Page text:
Ellis Crew at Dyersburg

While they were stationed in Dyersburg, the crew was assigned to fly a night mission for practice on a Sunday evening. I don't know where exactly they were supposed to fly to, but I know where they were not supposed to fly to, which was Canton, Ohio and where Bob decided they would fly, to see the hometown once more before they left for who knew what, but it wouldn't be easy. What anybody else on the crew thought, I have no idea, but they did fly to Canton, and then they flew low over it. My dad says that his family, yes, living on 10th Street, near the Fairgrounds, came out on the front lawn, and that Grandma knew exactly who was in that plane and waved as they dipped the plane and flew up.  They then headed up Tuscarawas in Reedurban, where Mrs. Ellis lived and dipped again.

Canton Repository story from that night
Keep in mind they were flying a BOMBER and this was WWII. Three police cruisers were sent out to shine spotlights to help the plane land because the pilot had flashed his landing lights (in helloes to the moms out there, but the police thought he was looking for a place to land). It was all in the Canton Repository  the next day, noting it would go down in the police records as "The Mystery of the Low-Flying Bomber," and ends, "The pilot gunned the engines, all four roared and he climbed into the darkness and sped on his way."

Only, as Dad tells it, they did not have enough gas to get back to the base, had to stop to refuel and were busted. He says they were court-martialed, and the morning of sentencing, he received a letter from Grandma Kendig, with a copy of the clipping from The Canton Repository, which Dad says he burned immediately. The army was more anxious to get the crew to Europe than to punish them for a few gallons of gas, and they were shipped out shortly after.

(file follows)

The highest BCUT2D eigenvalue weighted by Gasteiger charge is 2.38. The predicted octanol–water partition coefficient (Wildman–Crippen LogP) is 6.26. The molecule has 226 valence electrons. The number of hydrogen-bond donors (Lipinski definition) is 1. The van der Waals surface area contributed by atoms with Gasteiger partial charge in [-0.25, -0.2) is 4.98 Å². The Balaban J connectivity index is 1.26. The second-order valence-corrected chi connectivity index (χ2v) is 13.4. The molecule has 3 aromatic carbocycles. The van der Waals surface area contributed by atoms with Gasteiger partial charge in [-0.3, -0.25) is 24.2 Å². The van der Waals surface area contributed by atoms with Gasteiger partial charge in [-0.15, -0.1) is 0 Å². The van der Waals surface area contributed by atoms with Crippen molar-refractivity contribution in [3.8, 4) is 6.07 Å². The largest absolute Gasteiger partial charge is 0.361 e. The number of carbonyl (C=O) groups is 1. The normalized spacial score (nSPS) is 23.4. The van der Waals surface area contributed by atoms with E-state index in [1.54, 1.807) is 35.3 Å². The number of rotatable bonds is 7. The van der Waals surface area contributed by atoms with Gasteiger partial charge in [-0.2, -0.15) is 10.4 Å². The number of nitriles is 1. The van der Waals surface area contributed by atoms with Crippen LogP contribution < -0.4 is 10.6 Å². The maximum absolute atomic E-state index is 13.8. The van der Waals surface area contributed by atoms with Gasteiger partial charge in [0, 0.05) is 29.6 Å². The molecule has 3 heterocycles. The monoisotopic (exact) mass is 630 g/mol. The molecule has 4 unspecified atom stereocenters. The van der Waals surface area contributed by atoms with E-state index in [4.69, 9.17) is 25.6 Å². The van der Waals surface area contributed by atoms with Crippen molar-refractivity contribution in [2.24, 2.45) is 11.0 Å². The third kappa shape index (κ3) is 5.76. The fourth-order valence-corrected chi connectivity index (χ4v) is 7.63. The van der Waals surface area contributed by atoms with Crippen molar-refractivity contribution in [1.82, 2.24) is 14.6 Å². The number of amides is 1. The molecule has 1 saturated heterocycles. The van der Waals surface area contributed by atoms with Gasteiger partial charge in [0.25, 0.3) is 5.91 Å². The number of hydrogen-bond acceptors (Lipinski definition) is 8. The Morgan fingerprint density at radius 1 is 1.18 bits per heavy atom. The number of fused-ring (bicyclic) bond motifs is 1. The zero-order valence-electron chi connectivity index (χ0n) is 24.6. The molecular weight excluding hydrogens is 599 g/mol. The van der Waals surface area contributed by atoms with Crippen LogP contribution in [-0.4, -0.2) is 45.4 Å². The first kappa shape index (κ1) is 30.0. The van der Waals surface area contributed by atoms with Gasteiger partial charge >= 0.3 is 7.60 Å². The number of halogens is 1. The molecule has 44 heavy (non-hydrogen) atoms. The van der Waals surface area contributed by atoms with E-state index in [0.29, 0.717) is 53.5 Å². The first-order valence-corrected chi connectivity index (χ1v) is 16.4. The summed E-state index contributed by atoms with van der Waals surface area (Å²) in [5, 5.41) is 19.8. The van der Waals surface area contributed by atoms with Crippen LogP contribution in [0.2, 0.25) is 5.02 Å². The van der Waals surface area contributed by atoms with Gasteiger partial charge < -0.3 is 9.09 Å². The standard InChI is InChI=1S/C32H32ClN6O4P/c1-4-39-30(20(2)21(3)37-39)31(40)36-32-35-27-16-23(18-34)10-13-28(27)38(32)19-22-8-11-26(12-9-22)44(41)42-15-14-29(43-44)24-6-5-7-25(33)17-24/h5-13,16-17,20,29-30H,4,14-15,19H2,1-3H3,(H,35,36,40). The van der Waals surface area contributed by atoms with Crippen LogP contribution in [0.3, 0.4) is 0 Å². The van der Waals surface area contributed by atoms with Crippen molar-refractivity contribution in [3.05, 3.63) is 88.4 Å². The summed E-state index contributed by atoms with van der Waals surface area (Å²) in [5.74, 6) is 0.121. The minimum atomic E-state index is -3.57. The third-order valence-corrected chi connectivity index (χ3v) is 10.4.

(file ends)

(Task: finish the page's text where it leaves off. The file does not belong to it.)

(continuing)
The Tag Wends Its Way Home 

Yesterday, my mailman came up to my back porch and yelled at me as I worked in my garden,
Dad with the new tag and the old and Dyersburg reading
"Diane, I have certified mail for you!" Diane Sheets wasn't taking any chances on the tag getting lost. I signed and drove over to take the package to Dad.

He opened the small envelope with the tag and we studied it. The thing I love most, after seeing my grandma's name and address, is that a tiny bit of Tennessee dirt is still clinging in the metal fold around the edge of the tag. Dad immediately took his current tag and chain out of his pocket, took his nail clipper tool out and cracked the chain open, added the new tag and draped it around his neck.

Then we looked at the rest of the material in the envelope. Diane Seat had sent us the brochure from the yearly air show at the base, a pamphlet on the base, which is now a veterans museum, and a history of the base 1942-45. She and her family are the heroes of this portion of the story.

I have a trip planned to Louisiana in the fall, and I am hoping to visit the museum along the way.

What did Dad have to say about this latest episode? He's a storyteller, but not much of an emoter or chatterer. (That was my mom.) When asked what he thinks, he just chuckles, shakes his head. He has no idea how the tag got in the field, no idea when he last took it off. Like much of the rest of his 91- year- old life, this provides another interesting tale, a small mystery with a happy ending, or as he does say, smiling, "I get a kick out of it!"